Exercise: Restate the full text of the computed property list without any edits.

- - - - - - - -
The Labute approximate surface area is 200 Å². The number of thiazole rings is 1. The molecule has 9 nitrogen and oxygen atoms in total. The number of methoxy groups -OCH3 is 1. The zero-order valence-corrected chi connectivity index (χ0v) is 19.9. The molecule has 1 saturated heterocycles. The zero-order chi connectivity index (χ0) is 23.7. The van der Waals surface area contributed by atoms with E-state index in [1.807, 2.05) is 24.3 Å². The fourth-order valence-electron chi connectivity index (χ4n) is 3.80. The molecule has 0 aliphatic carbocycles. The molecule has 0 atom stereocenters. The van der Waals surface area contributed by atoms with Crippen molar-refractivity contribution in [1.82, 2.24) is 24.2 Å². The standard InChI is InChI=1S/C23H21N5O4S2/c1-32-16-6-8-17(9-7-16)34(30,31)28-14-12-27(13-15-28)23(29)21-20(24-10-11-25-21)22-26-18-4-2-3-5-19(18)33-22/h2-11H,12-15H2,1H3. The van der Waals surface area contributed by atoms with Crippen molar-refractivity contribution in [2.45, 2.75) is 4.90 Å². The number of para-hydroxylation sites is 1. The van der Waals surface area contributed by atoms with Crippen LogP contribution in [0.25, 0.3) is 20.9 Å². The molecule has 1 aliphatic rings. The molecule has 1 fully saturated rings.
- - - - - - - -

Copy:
The Labute approximate surface area is 200 Å². The number of thiazole rings is 1. The molecule has 9 nitrogen and oxygen atoms in total. The number of methoxy groups -OCH3 is 1. The zero-order valence-corrected chi connectivity index (χ0v) is 19.9. The molecule has 1 saturated heterocycles. The zero-order chi connectivity index (χ0) is 23.7. The van der Waals surface area contributed by atoms with E-state index in [1.807, 2.05) is 24.3 Å². The fourth-order valence-electron chi connectivity index (χ4n) is 3.80. The molecule has 0 aliphatic carbocycles. The molecule has 0 atom stereocenters. The van der Waals surface area contributed by atoms with Crippen molar-refractivity contribution in [1.82, 2.24) is 24.2 Å². The standard InChI is InChI=1S/C23H21N5O4S2/c1-32-16-6-8-17(9-7-16)34(30,31)28-14-12-27(13-15-28)23(29)21-20(24-10-11-25-21)22-26-18-4-2-3-5-19(18)33-22/h2-11H,12-15H2,1H3. The van der Waals surface area contributed by atoms with Crippen molar-refractivity contribution in [2.45, 2.75) is 4.90 Å². The number of para-hydroxylation sites is 1. The van der Waals surface area contributed by atoms with Crippen LogP contribution in [0.25, 0.3) is 20.9 Å². The molecule has 1 aliphatic rings. The molecule has 1 fully saturated rings.